• Rising produce prices. The prices of most foods have increased, particularly devastating now that so many Americans are unemployed, underemployed, retired or retiring, or surviving on fixed incomes.
Nationwide, one out of six seniors suffers from malnutrition or hunger. And the number of children living in poverty who depend on their schools to serve their heartiest, healthiest meals tops 20 percent. An additional 37 million Americans rely on food banks.
• Peak oil. Even oil company CEOs agree that the world will have surpassed the peak era of cheap oil in the near future and there is no replacement.
• Peak soil and space. Arable land suited to farming is at a premium in the world. Each year, farmers lose thousands of acres to urban and suburban sprawl. Half the Earth’s original trove of topsoil, which once permitted the Midwest to feed the world, is lost to wind and erosion. Millions of years in the making, it was depleted and degraded by industrialized agriculture in just a couple of centuries.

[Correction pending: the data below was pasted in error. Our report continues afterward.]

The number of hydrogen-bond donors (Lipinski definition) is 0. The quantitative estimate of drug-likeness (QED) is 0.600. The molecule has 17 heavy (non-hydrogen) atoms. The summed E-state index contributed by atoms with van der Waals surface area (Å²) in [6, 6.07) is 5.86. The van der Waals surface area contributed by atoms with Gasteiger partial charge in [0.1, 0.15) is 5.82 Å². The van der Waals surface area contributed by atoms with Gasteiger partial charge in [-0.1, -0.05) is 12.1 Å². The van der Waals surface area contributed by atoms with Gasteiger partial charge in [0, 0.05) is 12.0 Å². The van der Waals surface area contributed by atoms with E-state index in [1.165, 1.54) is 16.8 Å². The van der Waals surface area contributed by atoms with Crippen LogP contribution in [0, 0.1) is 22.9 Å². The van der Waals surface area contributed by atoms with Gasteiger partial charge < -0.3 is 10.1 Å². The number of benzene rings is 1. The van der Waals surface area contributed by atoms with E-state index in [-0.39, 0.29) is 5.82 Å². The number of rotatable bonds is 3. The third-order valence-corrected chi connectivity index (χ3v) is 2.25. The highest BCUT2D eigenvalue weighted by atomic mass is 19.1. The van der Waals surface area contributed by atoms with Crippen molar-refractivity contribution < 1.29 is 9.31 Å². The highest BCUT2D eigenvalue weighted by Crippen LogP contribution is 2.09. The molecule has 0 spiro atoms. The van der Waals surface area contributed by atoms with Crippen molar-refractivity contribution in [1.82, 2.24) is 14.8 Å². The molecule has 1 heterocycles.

• Climate instability. Inclement weather has devastated grain crops in the Midwest, Florida, Mexico, Russia, China, Africa and elsewhere. Many climate scientists believe we’ve passed the equivalent of the peak of friendly and familiar weather as we have the peak in easy, cheap oil and abundant healthy soil. When a region’s staple grain crops are lost, everything down the line from the crop itself becomes more expensive, from meat to processed food.
• Persistent unemployment and economic instability. Many analysts acknowledge that there could be five to six years of high unemployment. Watching this crisis build for decades, the less cautious predict the collapse of the whole fossil-fueled and global-economic system.
– Ellen LaConte